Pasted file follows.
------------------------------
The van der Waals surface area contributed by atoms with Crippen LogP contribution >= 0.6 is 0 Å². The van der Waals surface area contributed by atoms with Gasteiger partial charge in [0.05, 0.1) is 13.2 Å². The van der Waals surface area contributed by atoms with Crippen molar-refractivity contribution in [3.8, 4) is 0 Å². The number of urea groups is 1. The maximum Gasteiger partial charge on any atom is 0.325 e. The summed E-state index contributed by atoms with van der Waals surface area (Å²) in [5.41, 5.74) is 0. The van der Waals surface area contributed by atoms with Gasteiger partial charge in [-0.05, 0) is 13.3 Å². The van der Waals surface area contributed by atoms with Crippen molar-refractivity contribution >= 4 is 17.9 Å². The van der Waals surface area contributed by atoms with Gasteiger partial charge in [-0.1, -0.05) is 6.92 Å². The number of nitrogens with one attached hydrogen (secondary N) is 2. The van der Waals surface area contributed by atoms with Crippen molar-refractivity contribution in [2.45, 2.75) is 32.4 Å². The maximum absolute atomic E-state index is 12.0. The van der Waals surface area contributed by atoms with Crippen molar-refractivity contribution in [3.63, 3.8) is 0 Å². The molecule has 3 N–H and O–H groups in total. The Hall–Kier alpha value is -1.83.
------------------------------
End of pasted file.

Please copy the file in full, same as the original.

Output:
The van der Waals surface area contributed by atoms with Crippen LogP contribution >= 0.6 is 0 Å². The van der Waals surface area contributed by atoms with Gasteiger partial charge in [0.05, 0.1) is 13.2 Å². The van der Waals surface area contributed by atoms with Crippen molar-refractivity contribution in [3.8, 4) is 0 Å². The number of urea groups is 1. The maximum Gasteiger partial charge on any atom is 0.325 e. The summed E-state index contributed by atoms with van der Waals surface area (Å²) in [5.41, 5.74) is 0. The van der Waals surface area contributed by atoms with Gasteiger partial charge in [-0.05, 0) is 13.3 Å². The van der Waals surface area contributed by atoms with Crippen molar-refractivity contribution >= 4 is 17.9 Å². The van der Waals surface area contributed by atoms with Gasteiger partial charge in [-0.1, -0.05) is 6.92 Å². The number of nitrogens with one attached hydrogen (secondary N) is 2. The van der Waals surface area contributed by atoms with Crippen molar-refractivity contribution in [2.45, 2.75) is 32.4 Å². The maximum absolute atomic E-state index is 12.0. The van der Waals surface area contributed by atoms with Crippen molar-refractivity contribution in [3.63, 3.8) is 0 Å². The molecule has 3 N–H and O–H groups in total. The Hall–Kier alpha value is -1.83.